Home   News   Article

Subscribe Now

Thatcham widow receives £330,000 damages in legal battle over husband's asbestos-related death

The widow of a man who died from asbestos exposure in 2018 has received £330,000 in damages in a compensation case.

Colin Harper was 63 when he died from mesothelioma, caused by exposure to asbestos at work.

Working as an apprentice air conditioning engineer in 1970s and 80s London, Mr Harper was exposed to asbestos lagged pipes, working without any suitable protection.

Colin Harper fell ill in 2016, driving him to move back to Thatcham with his wife Julie. Picture by Julie Harper.
Colin Harper fell ill in 2016, driving him to move back to Thatcham with his wife Julie. Picture by Julie Harper.

His wife Julie Harper subsequently took on the companies he worked for, in a lengthy legal battle, at the request of her dying husband.

The legal case was transferred to Hudgell Solicitors before Christmas last year and involved three defendant specialist refrigeration companies based in Newbury and Milton Keynes.

The companies involved were Risby of Newbury Ltd, Kennet Refrigeration and ML Refrigeration, whom Mr Harper worked for between 1968 and 1980.

Colin Harper passed away aged 63. Picture by Julie Harper.
Colin Harper passed away aged 63. Picture by Julie Harper.

Allegedly, each of the three defendants had exposed Mr Harper to risk by working with asbestos without protection during his career, including a time working at Heathrow Airport.

Hudgell Solicitors secured settlement for the whole case with insurers, without any defendant admitting liability.

Mr Harper fell ill in 2016 driving the couple to move back to Thatcham from New Zealand, where they had emigrated to in the mid-90s.

He died in February 2018 following a period of chemotherapy treatment for his mesothelioma in the UK.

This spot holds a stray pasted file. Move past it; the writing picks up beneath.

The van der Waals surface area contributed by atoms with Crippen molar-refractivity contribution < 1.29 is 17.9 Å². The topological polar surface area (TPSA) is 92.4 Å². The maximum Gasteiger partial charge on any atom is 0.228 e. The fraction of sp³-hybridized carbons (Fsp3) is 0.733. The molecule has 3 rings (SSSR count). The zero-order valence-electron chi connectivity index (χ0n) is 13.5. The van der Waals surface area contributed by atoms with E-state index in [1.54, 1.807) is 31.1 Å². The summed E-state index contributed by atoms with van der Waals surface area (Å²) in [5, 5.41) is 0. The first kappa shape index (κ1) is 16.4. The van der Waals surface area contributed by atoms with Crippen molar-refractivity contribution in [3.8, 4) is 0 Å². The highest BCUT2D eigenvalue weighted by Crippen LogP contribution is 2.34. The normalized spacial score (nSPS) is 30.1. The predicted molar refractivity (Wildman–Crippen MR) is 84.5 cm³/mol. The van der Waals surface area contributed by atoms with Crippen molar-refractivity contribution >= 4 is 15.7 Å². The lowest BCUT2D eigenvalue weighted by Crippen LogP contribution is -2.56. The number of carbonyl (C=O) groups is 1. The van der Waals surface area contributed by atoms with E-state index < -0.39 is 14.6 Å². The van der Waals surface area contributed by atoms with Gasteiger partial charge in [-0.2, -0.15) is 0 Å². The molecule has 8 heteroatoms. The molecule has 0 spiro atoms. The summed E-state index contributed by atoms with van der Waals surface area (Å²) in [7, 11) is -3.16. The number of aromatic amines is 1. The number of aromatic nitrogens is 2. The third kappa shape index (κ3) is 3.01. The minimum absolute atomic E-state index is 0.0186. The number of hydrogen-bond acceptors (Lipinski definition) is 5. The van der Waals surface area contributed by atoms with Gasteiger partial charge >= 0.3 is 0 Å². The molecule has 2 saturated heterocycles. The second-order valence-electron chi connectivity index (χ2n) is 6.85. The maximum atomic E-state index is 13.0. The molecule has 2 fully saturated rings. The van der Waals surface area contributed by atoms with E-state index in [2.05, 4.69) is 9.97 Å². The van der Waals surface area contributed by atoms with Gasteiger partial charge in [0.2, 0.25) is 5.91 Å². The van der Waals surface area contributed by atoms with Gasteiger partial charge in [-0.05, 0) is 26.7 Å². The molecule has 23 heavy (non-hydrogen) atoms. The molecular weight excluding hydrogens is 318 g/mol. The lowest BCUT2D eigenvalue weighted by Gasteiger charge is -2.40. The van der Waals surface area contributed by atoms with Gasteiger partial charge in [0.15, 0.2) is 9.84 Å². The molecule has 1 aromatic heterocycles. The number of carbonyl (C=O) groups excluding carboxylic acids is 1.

Mesothelioma is malignant tumour caused by inhaling asbestos, which gives sufferers a life-expectancy of around 12 months.

Mrs Harper, 68, said that her husband’s death had a “huge impact” on her life, with it sometimes being difficult to even get through the day.

She said: “Life changed so quickly for us.

“I can remember saying to him that he looked very ill.

“He went for a game of golf and was brought home by his friend as he couldn’t complete the round and was struggling to breathe.”

She added: “The next day I went to hospital and they told me he was on the cancer ward and that it was suspected mesothelioma.

“It was a death sentence effectively.”

Solicitor at Hudgell Solicitors, Terry Wilcox, said: “Action was pursued for the risk Mr Harper was exposed to, given the risk of asbestos has been known since the 1930s.

“Although, of course, no amount of compensation can turn back the clock or lessen the impact of losing her husband, I hope it can help Mrs Harper in her future life, and hopefully in being able to spend more time back in New Zealand with her family.”

Mrs Harper said that she left her family and life behind when she left New Zealand.

“When the specialists suggested we come back to the UK as doctors over here would be more experienced in treating it, we didn’t hesitate," she said.

“Colin wanted us to come back as he thought there would be a greater support network around us.

“Colin instigated the legal claim initially for compensation."

She added: “I couldn’t face it really, it didn’t seem right to me and I found myself struggling to discuss money when all I wanted was for somebody to tell me my husband wasn’t going to die.

“Our youngest son tragically died some years ago, so now I have found myself in a position where I have lost my home in New Zealand which I loved, lost my husband and one of my sons, and the family I have are thousands of miles away.

“I haven’t been able to go back to New Zealand before now because I have of course been seeing through the legal case, which in many ways has kept Colin alive and with me in my mind, and then there have been all the restrictions due to Covid.

“Hopefully now though, I will be able to go back.”

Mrs Harper said that she is hoping to be able to use her settlement money to travel back to New Zealand regularly to see her son Lee, and her grandchildren.

This site uses cookies. By continuing to browse the site you are agreeing to our use of cookies - Learn More